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Bloomsbury Project

Bloomsbury Streets, Squares, and Buildings

Capper Mortimer Estate

Estates in Bloomsbury

1 Duke of Bedford
2 City of London Corporation
3 Capper Mortimer
4 Fitzroy (Duke of Grafton)
5 Somers
6 Skinners' (Tonbridge)
7 Battle Bridge
8 Lucas
9 Harrison
10 Foundling Hospital
11 Rugby
12 Bedford Charity (Harpur)
13 Doughty
14 Gray's Inn
15 Bainbridge–Dyott (Rookeries)

Area between the Foundling and Harrison estates: Church land

Grey areas: fragmented ownership and haphazard development; already built up by 1800

About the Capper Mortimer Estate

This estate in the north-west corner of Bloomsbury originated as the Bromfield site, later known as Brickfields, which was occupied by the farming Capper family in the eighteenth century (Survey of London, vol. 21, 1949)

It had been acquired by Hans Winthrop Mortimer of Caldwell, Derby by 1768, and residential development began at the end of the eighteenth century (Survey of London, vol. 21, 1949)

It comprised an area of Bloomsbury roughly bounded by Tottenham Court Road, University Street, Pancras (Capper) Street, and Gower Street

Although small, it became significant in the development of Bloomsbury

The eastern end of the site, at the end of University (then Carmarthen) Street and north of the part of Gower Street on the Duke of Bedford’s land, was sold at auction in 1825 for residential development, but acquired by John Smith, Benjamin Shaw, and Isaac Lyon Goldsmid as the site for the new University of London (now UCL)

The area to the east of UCL, particularly around Mortimer Market, has also been extensively redeveloped for buildings of UCL and UCH

Pancras Street

Also known as Capper Street

It is in the north-west of Bloomsbury, on the boundary between the small Capper Mortimer estate and the Southampton estate, leading east off Tottenham Court Road to Huntley Street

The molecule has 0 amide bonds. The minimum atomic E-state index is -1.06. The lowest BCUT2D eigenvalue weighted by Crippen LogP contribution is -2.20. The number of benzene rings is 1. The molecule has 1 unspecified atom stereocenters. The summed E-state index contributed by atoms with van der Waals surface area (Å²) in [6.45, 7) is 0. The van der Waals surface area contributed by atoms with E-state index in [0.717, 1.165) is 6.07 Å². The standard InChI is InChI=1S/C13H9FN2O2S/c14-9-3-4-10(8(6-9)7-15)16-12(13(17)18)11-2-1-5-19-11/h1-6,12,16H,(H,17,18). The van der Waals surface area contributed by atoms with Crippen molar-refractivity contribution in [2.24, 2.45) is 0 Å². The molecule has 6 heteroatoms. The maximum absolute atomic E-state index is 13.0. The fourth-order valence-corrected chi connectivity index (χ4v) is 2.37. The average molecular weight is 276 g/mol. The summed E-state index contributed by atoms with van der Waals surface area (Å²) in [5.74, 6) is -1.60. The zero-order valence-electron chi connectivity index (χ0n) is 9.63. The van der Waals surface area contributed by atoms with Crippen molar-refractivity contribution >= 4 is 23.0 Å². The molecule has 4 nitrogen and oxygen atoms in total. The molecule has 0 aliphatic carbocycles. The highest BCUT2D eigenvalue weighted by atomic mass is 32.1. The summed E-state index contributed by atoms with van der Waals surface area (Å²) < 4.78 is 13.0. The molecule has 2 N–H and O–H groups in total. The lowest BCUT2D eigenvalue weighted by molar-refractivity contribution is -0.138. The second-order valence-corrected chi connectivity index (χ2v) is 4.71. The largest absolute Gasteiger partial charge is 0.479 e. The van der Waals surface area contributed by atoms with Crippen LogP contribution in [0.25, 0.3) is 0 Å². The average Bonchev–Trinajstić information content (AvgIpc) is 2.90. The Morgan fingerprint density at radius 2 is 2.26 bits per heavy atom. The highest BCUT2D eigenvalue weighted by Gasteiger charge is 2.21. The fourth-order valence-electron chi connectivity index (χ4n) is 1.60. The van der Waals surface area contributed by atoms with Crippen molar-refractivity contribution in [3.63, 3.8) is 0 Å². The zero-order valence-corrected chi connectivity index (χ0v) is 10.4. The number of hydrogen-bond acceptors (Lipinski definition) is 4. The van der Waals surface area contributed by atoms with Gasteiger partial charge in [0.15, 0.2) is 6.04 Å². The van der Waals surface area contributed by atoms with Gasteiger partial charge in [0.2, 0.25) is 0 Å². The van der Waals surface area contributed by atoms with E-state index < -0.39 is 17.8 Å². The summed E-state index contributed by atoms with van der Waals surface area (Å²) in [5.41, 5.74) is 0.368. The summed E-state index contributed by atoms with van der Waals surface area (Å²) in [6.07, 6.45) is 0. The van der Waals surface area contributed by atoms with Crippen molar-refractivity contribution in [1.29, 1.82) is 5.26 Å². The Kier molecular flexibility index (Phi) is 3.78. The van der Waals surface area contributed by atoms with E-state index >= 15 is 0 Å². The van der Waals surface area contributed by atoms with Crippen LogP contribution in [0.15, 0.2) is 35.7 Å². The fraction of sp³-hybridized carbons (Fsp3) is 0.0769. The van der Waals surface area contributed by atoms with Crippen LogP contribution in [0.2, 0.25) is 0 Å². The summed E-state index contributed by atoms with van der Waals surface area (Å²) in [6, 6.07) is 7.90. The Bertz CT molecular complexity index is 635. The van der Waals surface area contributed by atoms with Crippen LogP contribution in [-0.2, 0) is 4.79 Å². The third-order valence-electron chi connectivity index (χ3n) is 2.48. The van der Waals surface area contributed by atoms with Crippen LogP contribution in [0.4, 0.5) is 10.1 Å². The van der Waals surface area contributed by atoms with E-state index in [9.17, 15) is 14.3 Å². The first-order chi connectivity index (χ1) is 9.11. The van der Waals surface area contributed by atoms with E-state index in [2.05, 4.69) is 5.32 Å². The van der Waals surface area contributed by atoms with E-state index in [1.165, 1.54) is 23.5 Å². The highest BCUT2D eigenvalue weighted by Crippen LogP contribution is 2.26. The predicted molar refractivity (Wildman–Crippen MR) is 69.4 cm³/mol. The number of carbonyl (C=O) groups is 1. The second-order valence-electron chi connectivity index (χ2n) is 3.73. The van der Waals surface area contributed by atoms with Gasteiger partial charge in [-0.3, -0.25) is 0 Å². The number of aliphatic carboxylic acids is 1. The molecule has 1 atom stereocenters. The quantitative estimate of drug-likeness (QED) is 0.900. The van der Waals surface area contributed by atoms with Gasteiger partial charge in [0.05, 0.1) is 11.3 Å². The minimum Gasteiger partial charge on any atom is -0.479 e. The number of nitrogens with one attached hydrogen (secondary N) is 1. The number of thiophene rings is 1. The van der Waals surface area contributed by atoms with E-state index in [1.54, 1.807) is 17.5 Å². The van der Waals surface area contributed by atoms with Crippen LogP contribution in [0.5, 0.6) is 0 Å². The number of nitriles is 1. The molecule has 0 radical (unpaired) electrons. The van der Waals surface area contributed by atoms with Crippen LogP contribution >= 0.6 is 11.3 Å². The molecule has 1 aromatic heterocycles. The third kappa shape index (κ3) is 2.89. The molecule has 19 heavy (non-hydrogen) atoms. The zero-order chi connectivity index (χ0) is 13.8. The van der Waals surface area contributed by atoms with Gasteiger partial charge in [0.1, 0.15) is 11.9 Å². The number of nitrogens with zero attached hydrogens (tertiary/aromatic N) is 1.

It was in the process of being developed by 1795 (Survey of London, vol. 21, 1949), and is shown partially developed next to fields on Cary’s map of that date

It had been farmland until this residential development

It was presumably originally named after the parish of St Pancras, which includes this north-western portion of Bloomsbury

It was renamed Capper Street in 1886, after the Capper family who originally owned the small local estate and farmed over a wider area here

Horwood’s map of 1819 shows consecutive numbers from 7 to 15 on the north side, running from east to west; the (few) buildings on the mainly open south side are not numbered

The south side of the street belonged to the Southampton estate (Survey of London, vol. 21, 1949)

In the early part of the century there was a private amateur theatre (in a hay loft over a cow shed!) here at which Junius Booth made an early appearance as an actor (The Theatrical Inquisitor and Monthly Mirror, vol. 10, 1817); his son John Wilkes Booth was the assassin of President Abraham Lincoln

It was renamed Capper Street in 1886

This page last modified 14 April, 2011 by Deborah Colville


Bloomsbury Project - University College London - Gower Street - London - WC1E 6BT - Telephone: +44 (0)20 7679 3134 - Copyright © 1999-2005 UCL

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